• It’s a reality of our operating environment that the general public does not differentiate the challenges facing each sector of the oil and gas industry, or even other sectors of the resource industry.
    • Perceptions about upstream oil and gas production, say, are firmly fixed in the public’s mind when they look at downstream use of oil and gas. A major incident in any part of the oil and gas supply chain, or a failure of a tailings pond at a mining project as we saw recently in BC,  impacts  the public’s confidence in the industry as a whole.
  • So in that sense we are truly in it together, whether our business is upstream, downstream, regulatory oversight, in oil or gas or mining or some part in between.
    • Nobody can afford to be complacent in this environment, because the stakes when it comes to public trust are too high.

The NEB Balancing Act

  • Now as I mentioned earlier, those of you whom I have worked closely with in the past know my opinions about the energy debate.
    •  I have found that the public rhetoric about energy vs. the environment is too often polarized - framed as right or wrong, with winners and losers.
    • In my experience it is not that simple - it is not an EITHER/OR discussion, but rather a BOTH/AND discussion.
  • That’s one of the fascinating things about the National Energy Board - it is one of the few institutions in this country that can work towards balancing these disparate views on specific projects.
    • Every project we examine is reviewed on exactly the balancing criteria that I have spoken about: the environmental, the economic and the social aspects of the proposal.
  • This lies at the heart of our mandate to pursue the public interest, which we believe “is inclusive of all Canadians and refers to a balance of economic, environmental and social considerations that change as society’s values and preferences change over time.”
  • The 13 Members of the NEB are supported by some 450 staff from almost every professional discipline within the resource sector: engineers, environmental specialists, auditors, inspectors, lawyers, economists and engagement specialists, to name a few.
    • Our staff are well-equipped to approach and analyze a project from any angle or consideration that you could name.
  • And one thing I have learned about the Board is that everyone who works there is fiercely proud of the work we do - whether managing complex public hearings, walking pipelines to conduct inspections, or the myriad of other tasks that we perform daily to ensure that Canada’s energy infrastructure is safe and reliable.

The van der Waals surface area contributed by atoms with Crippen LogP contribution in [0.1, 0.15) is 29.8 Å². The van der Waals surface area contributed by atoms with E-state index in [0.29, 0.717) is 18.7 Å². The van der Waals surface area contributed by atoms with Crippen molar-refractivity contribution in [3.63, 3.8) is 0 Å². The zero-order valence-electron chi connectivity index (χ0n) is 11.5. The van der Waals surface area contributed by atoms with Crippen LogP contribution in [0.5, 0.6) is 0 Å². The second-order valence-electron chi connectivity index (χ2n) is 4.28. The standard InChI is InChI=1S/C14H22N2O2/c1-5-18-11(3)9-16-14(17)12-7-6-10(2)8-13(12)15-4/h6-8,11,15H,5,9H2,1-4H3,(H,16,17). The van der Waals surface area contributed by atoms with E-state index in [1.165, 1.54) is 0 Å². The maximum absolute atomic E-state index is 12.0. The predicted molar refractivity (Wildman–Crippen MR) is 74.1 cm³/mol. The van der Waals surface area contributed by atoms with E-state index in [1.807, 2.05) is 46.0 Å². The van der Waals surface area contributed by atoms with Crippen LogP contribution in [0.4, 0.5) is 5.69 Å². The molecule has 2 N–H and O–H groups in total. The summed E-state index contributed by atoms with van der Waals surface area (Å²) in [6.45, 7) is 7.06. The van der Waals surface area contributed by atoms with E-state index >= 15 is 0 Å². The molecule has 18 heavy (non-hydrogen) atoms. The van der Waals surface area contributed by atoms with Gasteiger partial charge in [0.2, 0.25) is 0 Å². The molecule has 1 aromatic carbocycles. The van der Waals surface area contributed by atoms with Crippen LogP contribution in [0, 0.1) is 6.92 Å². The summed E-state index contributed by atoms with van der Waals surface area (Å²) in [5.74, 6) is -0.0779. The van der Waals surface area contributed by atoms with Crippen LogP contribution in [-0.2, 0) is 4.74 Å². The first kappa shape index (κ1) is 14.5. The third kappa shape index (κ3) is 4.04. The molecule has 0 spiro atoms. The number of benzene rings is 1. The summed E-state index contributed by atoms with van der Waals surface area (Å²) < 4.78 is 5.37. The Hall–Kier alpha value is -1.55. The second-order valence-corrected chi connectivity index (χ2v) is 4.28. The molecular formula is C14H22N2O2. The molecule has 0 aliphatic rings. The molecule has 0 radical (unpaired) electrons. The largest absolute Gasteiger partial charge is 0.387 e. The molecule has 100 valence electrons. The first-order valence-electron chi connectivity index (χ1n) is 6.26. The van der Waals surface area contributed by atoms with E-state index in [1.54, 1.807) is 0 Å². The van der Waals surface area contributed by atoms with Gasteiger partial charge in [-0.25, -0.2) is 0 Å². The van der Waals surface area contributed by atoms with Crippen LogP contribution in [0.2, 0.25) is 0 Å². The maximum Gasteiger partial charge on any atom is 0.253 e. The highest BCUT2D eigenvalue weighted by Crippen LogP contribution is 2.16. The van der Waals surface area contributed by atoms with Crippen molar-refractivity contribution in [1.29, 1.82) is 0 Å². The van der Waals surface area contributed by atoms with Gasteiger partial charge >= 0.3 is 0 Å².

• So, I am confident that the Board has the right people on the job, to fulfill our mandate to regulate with full consideration of that careful balancing act which is “the public interest” of Canadians.
  • So - what about that storm - where’s that coming from? I gave you some specific examples of incidents in the past few years that have greatly influenced public perceptions of the oil and gas industry.
  • Generally, it appears that the nature of what is considered “the public interest” IS changing, and evolving over time. We are seeing it happen and it is increasingly evident in every part of Canadian energy debate.
  • So how do we do that - how do we respond to this changing public environment? How do we build public trust and confidence that we understand and are operating in the interest of all Canadians? It’s a question that the NEB is working on right now, and our strategic focus is to meet that challenge head on.

Safety, Engagement and Leadership

  • First of all: our focus is - always - on Safety.
  • Safety is the heart of the work we do - because nothing else matters if something goes wrong.
  • The NEB will continue to develop, refine and communicate the actions we take on pipeline safety and environmental protection.
  • We are putting a stronger focus on trending, root cause analysis and systemic issues, and will use that information to drive broader, more proactive compliance and enforcement.
  • And as a part of this we will focus more oversight on not just preventing incidents, but also fostering the development of an industry safety culture in which incidents are less likely to occur.
  • We have to ensure continued - and better - industry performance in this area.
    • I know that for some - particularly those in upstream sectors, this is a challenging time on a lot of fronts and the operating environment is tough.